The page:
Meanwhile, Gary is in hiding in the local park, where he encounters a man named Colin (Rupert Procter). Here the episode starts heading into what seems to me to be quite dodgy territory: Colin is presented as pretty much the stereotype of the seedy gay man, cruising public lavatories, and so on. Anyway, Colin takes Gary back to his place, but before anything else can occur, Gary is attacked by Colin’s dog and badly injured. Colin dumps Gary at the local hospital and runs for it. Mike, on the other hand, who’s become rather appalled by the draconian measures employed by the team when there’s very little evidence of opposition involvement (all the children have been brought in for testing), has discovered evidence that the priest who was murdered was a paedophile.

(Round about this point, the A-plot is gently paused and we catch up on what’s going on with Kirsty and the journalist she has teamed up with – he has been digging a bit too deeply and got himself turned by the opposition – and Pearse and his mysterious ailment. Angie’s diagnosis is lymphoma, which is not good news for the team’s top man.)

Everything changes when it turns out that Gary indeed has a form of meningitis – but one which has been engineered to carry a version of Code Five infection, rendering the carrier heliophobic, hostile to religious symbols, and highly suggestible (by the opposition, anyway). This same virus is spreading through the school. The spectre of an epidemic of a disease which could render huge swathes of the population vulnerable to control by the opposition qualifies as a nightmare scenario for the team, but where has it come from?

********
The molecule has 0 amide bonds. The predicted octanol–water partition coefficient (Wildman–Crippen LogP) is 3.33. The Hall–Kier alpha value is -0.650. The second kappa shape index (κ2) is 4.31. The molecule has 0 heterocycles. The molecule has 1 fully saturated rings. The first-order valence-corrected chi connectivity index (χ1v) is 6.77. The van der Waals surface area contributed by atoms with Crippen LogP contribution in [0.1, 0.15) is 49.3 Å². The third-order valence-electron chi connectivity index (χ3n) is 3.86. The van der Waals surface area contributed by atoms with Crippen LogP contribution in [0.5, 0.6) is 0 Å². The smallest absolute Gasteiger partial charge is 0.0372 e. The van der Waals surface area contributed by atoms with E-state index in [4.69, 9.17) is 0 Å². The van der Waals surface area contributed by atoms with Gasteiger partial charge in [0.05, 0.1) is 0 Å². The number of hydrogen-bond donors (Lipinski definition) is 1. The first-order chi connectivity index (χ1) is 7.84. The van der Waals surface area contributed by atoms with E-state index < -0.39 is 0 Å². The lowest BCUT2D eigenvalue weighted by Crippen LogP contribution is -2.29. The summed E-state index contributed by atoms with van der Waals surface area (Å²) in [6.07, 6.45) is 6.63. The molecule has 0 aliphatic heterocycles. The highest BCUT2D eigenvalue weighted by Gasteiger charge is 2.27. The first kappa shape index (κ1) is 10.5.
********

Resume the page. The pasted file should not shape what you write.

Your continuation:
Well, Vaughan and Mike track down Colin, and Vaughan – in a display of barely disguised homophobia – proceeds to beat the information they need out of him, while Mike looks on uncomfortably. Gary, Colin reveals, showed signs of having been groomed before, but not by the priest. All the evidence points to a man named Oliver – a recluse suffering from a genetic condition called xenoderma pigmentosum, which means he can never leave his home during daylight…

Vaughan Rice conducts an interrogation.

In many ways, this episode shares all the strengths of the rest of the series: it’s slick, well-played, and cleverly plotted with an inventive new take on the traditional lore (it turns out the opposition are indeed experimenting with producing mass infections without having to bite everyone individually, but one of their test subjects is refusing to socially distance himself). There are a couple of places where the plotting could be tighter, but this is only a minor concern. My issue with it is really that it just seems to be in rather dubious taste.